∗

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None could have put forward calculus on a fine morning as a classified collection of rules. Necessity is the mother of invention and new techniques emerge on the call of situations based on first principles. This is the usual sequence that we see in the history of science. When Newton and Leibniz had arrived on the scene all mathematical analysis was leading up to the ideas and methods of the infinitesimal calculus. Calculus had begun to cast its shadows even in the writings of Napier, Kepler, Cavalieri, Pascal, Fermat, Wallis, and Barrow and for Newton formulation of calculus was only a minor test of his ingenuity. III. Indian Claims on the Origin of Calculus The different stages of development of calculus in India can be gleaned from the works of past authors and can be summarized as follows: (a) Just as Kepler used the ‘infinitesimal’ in his astronomical theory to compute the area of segments of an ellipse swept out by the radius vector, in India also calculus had its beginning in astronomy. But the Indian development precedes Kepler by almost thousand years – in the 6th and 7th centuries Aryabhata and Brahmagupta had expressed the notion of instantaneous motion (tatkalika-gati) of a planet as:

**δL(true) = δL(mean) ± e (sin m1 – sin m2),
**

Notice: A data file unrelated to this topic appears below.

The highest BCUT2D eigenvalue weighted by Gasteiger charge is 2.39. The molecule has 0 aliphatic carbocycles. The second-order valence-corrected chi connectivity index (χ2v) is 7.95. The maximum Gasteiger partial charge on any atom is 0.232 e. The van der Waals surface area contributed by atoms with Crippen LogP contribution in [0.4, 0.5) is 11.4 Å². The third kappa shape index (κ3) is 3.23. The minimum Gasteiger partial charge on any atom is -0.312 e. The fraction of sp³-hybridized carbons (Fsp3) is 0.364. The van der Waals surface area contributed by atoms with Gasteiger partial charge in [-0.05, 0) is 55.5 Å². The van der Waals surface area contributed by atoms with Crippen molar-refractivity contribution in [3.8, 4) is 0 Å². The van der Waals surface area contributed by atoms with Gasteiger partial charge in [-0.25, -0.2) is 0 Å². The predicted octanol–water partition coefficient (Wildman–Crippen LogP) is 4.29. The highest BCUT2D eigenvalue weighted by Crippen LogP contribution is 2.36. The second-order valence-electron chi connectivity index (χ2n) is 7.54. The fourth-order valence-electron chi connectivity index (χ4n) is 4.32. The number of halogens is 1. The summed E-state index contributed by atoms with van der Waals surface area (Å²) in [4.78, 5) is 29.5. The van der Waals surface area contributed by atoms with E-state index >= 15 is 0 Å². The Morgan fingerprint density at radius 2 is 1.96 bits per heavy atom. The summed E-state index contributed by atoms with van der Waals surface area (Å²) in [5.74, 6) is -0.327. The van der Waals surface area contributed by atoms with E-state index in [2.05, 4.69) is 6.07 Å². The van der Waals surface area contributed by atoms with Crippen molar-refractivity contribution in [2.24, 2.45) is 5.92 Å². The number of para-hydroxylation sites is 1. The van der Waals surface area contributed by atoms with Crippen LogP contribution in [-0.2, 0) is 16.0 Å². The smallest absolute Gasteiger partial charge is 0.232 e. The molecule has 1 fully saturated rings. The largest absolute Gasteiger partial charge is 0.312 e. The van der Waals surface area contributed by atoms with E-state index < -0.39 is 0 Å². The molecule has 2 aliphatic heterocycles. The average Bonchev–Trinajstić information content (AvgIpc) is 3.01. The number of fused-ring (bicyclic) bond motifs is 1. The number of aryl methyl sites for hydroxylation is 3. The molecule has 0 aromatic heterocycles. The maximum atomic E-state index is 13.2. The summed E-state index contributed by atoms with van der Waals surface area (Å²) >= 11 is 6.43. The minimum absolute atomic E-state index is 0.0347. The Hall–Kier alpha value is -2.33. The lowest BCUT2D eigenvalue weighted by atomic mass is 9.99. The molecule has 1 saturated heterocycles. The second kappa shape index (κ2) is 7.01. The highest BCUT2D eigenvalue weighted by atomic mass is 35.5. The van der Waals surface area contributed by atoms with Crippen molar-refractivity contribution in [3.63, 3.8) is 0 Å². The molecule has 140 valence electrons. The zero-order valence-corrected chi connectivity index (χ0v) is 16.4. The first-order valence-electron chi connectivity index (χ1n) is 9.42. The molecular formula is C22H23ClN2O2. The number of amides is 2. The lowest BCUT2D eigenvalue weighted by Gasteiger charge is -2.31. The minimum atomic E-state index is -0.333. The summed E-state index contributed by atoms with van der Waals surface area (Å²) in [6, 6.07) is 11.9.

where L stands for the longitude, m for mean anomaly and e for eccentricity or the sine of the greatest equation of the orbit. The Hindu sine table having values tabulated at intervals of 03045’ and interpolation did not give the correct velocity tallying with the observations and hence the above equation was fated to undergo further modification in future. In AD 932, Manjula transformed it into a differential equation in his work Laghumanasa II.7:7 “ True motion in minutes is equal to the cosine (of the mean anomaly) multiplied by the difference of the mean anomalies and divided by the cheda ( = 1/e = 360/Perphery of the epicycle), added or subtracted contrarily (to the mean motion)”. i.e., in modern parlance, δL(true) = δL(mean) ± e ( m1 – m2) cos m2 or δL(true) = δL(mean) ± e cos m δm In contrast to the European situation where we have got detailed documentation of the evolutionary stages of thinking, we have got no information as to how Manjula had arrived at the above differential formula. But it can be inferred from the works of later astronomers like Aryabhata II (AD950) and Bhaskara II (1150 AD) that a tradition of using the differential expression had begun in India as early as AD 932, which surely and certainly was impossible in the absence of clear reasoning as well as proof. (b) Bhaskara’s method for the differential of Sin θ The Hindu sine table had its origin with the 24 values of a quadrant equally placed at 03045’. Shukla Kripa Shankar, ‘Use of Calculus in Hindu Mathematics’ Indian Journal of History of Science, 19 (2), 1984.